File photo of Chinese writer Liu Cixin.[Photo provided to China Daily]
Netflix just announced its plans to turn Cixin Liu’s “The Three-Body Problem” trilogy into an original, English-language science fiction series.
The show will be executive produced and written by David Benioff and D.B. Weiss (the “Game of Thrones” showrunners signed a multi-year deal with Netflix last year that is reportedly worth more than $200 million), along with Alexander Woo, who previously served as showrunner for “The Terror: Infamy.”
“The Last Jedi” director Rian Johnson and his producing partner Ram Bergman are on board as executive producers, while Liu and his American translator Ken Liu will serve as consulting producers.
“I have the greatest respect for and faith in the creative team adapting The Three-Body Problem for television audiences,” said Cixin Liu in a statement. “I set out to tell a story that transcends time and the confines of nations, cultures and races; one that compels us to consider the fate of humankind as a whole. It is a great honor as an author to see this unique sci-fi concept travel and gain fandom across the globe and I am excited for new and existing fans all over the world to discover the story on Netflix.”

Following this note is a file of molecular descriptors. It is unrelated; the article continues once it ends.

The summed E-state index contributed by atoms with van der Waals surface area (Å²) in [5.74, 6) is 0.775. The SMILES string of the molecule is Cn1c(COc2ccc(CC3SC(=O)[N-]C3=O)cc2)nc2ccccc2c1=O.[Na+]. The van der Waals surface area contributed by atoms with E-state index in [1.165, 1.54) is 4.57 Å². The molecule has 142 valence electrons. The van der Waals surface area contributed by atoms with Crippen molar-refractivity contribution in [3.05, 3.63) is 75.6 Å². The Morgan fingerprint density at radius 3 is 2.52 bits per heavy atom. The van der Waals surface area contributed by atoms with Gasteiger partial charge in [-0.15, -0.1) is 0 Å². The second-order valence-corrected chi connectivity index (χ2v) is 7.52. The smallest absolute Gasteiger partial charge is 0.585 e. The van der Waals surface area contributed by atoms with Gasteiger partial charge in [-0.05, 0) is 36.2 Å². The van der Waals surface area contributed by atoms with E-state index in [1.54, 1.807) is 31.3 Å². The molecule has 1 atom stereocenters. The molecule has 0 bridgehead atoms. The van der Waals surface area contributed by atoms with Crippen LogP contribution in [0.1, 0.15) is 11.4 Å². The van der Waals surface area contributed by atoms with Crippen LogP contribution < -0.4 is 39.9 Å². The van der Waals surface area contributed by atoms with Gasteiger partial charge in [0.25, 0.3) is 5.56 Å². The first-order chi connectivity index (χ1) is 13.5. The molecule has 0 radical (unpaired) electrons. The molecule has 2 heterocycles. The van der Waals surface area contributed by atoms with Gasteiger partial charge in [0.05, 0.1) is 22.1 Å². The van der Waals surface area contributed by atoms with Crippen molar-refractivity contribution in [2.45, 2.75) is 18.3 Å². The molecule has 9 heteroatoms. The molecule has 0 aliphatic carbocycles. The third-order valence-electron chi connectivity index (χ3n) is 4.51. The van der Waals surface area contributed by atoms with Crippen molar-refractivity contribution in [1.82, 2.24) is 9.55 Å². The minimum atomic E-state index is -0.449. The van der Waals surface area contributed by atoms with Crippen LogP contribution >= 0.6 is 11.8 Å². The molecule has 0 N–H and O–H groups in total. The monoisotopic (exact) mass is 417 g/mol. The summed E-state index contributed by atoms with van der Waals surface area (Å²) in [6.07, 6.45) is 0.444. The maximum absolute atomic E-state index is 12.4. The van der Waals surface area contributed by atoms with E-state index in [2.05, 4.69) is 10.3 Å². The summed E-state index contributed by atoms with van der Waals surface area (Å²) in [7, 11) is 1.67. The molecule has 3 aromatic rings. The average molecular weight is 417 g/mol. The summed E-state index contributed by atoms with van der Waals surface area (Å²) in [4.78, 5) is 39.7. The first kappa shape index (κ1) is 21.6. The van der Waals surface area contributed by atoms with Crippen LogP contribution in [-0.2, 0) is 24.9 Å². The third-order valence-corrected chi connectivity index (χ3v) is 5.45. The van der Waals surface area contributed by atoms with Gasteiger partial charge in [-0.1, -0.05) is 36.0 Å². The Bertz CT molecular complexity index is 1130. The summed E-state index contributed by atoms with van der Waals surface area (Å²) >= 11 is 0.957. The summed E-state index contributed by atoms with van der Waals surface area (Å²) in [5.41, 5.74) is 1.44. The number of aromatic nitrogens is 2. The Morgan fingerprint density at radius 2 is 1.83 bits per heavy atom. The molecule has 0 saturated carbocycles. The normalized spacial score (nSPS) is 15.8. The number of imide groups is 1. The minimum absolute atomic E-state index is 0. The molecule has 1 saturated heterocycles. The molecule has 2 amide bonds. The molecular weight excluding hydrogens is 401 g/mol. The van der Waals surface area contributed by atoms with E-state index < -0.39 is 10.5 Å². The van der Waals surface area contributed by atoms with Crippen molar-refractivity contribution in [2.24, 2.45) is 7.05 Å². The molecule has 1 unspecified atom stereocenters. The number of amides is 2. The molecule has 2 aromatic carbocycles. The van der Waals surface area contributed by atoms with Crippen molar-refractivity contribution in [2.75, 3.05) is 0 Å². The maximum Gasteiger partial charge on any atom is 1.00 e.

First serialized in China in 2006, “The Three-Body Problem” and its sequels “The Dark Forest” and “Death’s End” (the whole series is also known as “Remembrance of Earth’s Past”) tell the story of humanity’s encounter with a mysterious alien race known as the Trisolarans. After its American publication in 2014, “The Three-Body Problem” was the first Asian novel to win science fiction’s Hugo Award and it attracted high-profile fans, including former President Barack Obama. The series has sold at least 8 million copies worldwide.
The trilogy is distinguished by its wildly inventive plotting, its detailed scientific extrapolation and its broad perspective, ultimately covering a vast swath of human history.
“Liu Cixin’s trilogy is the most ambitious science-fiction series we’ve read, taking readers on a journey from the 1960s until the end of time, from life on our pale blue dot to the distant fringes of the universe,” Benioff and Weiss said in a statement. “We look forward to spending the next years of our lives bringing this to life for audiences around the world.”
People pass by a poster of Chinese sci-fi blockbuster The Wandering Earth in Shanghai last February.[Photo provided to China Daily]
Meanwhile, a cinematic adaptation of Liu’s novel “The Wandering Earth” was released last year and became one of China’s highest-grossing films of all time.